Jetblue

1559 words 7 pages
Learning objectives 1. institutional aspects of equity issuance transaction 2. costs and benefits associated with public share offerings 3. develop a deeper appreciation for challenges of valuing unseasoned firms and enhance corporate valuation skills

KEY QUESTIONS FOR CONISDERATION

1) What are the advantages and disadvantages of going public?
2) What different approaches can be used to value JetBlue’s shares?
3) At what price would you recommend that JetBlue offer their shares?

Potential Questions to be addressed in report submission * What is an Initial Public Offering and why is it such a big deal? * Is going public, particularly at the time they did, a good idea for JetBlue? * What do you
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And IPO market is never dead for good company with real revenues and real earnings just like JetBlue. It then turned out that it was a suitable time for JetBlue to IPO during the economic downturn though.
JetBlue’s shares valuation
There are various methods to value shares for a company, including free cash flow to equity (FCFE) method discounted by WACC, free cash flow to firm (FCFF) method discounted by cost of equity, dividend discount model and relative valuation techniques. Since JetBlue had not paid out any dividends on common stock, dividend discount model cannot be used to estimate company share value. In addition, FCFF method do not consider the effect of interest payment, however, as mentioned in the case, the Federal Reserve had attempted to stimulate economic activity by reducing interest rates. Therefore, from my point of view, it was more appropriate to value JetBlue share by FCFE method to consider the consequences of interest rate.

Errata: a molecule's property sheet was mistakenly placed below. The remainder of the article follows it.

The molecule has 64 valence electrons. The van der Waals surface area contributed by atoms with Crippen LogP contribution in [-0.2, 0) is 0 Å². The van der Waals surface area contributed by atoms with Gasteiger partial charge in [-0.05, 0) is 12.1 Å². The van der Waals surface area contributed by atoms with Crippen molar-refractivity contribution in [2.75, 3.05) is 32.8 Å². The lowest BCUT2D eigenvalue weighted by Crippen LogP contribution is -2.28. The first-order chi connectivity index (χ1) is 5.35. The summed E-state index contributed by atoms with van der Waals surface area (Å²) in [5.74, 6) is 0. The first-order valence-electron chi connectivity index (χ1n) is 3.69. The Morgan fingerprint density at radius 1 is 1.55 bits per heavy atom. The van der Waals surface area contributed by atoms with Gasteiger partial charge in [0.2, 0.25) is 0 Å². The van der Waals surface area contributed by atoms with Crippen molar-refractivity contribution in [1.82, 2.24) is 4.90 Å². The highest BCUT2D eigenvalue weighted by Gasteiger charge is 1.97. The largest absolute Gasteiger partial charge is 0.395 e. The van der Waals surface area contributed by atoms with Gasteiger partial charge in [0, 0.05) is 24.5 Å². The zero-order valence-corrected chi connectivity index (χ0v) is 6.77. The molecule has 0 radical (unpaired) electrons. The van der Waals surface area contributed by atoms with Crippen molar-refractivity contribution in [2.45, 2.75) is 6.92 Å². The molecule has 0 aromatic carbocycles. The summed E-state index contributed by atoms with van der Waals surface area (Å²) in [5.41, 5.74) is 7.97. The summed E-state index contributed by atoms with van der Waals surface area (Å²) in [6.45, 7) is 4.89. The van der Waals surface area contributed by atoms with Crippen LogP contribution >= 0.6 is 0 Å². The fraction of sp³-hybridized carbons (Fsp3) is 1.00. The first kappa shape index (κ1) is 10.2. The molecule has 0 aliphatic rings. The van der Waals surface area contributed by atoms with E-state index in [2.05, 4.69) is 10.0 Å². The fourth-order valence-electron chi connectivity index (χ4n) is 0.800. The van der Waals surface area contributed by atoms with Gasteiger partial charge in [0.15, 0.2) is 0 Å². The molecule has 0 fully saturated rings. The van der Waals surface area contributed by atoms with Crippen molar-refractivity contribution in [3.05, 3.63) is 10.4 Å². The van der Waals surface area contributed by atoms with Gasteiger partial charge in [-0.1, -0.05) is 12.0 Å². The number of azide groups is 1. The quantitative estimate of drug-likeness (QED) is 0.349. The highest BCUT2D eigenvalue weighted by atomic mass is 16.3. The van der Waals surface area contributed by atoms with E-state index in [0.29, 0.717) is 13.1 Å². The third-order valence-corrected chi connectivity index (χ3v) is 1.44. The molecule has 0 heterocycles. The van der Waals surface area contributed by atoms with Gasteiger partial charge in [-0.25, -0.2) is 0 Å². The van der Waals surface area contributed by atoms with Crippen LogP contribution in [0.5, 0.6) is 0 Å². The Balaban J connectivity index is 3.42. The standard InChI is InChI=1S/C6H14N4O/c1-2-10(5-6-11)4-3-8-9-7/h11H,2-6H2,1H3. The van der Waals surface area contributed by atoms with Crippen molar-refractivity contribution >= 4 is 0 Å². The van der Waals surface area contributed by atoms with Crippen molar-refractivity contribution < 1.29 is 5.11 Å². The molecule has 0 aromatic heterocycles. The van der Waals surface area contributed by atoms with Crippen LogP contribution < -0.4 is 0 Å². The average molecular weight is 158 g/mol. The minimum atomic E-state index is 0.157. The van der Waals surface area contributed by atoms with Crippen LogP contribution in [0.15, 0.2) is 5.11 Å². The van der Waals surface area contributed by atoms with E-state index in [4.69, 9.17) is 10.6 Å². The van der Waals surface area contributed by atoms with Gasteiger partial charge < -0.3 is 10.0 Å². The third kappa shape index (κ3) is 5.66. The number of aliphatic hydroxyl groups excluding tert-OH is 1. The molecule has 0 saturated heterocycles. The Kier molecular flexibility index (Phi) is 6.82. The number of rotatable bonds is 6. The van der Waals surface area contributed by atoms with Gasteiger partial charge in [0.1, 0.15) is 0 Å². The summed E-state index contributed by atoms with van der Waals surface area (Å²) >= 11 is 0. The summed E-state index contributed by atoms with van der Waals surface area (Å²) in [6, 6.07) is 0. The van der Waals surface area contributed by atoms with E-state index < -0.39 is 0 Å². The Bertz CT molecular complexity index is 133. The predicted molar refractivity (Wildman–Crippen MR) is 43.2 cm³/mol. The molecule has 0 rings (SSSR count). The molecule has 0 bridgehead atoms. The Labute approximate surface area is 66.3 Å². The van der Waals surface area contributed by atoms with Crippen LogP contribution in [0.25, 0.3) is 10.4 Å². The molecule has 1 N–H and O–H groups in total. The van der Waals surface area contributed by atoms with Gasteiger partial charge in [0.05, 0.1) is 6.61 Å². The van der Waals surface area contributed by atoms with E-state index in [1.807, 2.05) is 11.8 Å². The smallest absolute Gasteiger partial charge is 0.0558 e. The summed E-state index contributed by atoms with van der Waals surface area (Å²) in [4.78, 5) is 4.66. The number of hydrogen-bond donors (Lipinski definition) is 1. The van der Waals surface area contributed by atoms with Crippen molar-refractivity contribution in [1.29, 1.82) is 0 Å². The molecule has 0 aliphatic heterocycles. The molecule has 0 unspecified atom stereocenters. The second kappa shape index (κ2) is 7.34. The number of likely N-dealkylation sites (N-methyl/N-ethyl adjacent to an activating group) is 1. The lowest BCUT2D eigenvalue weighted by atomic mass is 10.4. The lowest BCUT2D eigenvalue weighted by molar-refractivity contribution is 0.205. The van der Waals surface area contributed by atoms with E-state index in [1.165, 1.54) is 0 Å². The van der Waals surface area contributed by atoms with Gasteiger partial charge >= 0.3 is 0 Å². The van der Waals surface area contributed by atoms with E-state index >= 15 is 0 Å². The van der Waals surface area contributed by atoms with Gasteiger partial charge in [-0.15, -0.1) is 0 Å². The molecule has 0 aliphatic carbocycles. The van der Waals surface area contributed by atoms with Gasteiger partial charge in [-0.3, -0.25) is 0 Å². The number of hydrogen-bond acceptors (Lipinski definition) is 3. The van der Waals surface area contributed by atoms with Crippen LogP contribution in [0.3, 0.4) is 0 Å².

The assumptions are made for evaluate JetBlue share value as follows. The long-run growth rate was expected to be 7% annually. And the company would have survived and would be a typical firm with an estimated cost of equity of 15% in 2010. Last but not least, the appropriate discount rate was assumed to be 30%. Additionally, there was a quite weird number disappeared in the Exhibit 13, which was the expected inflation rate

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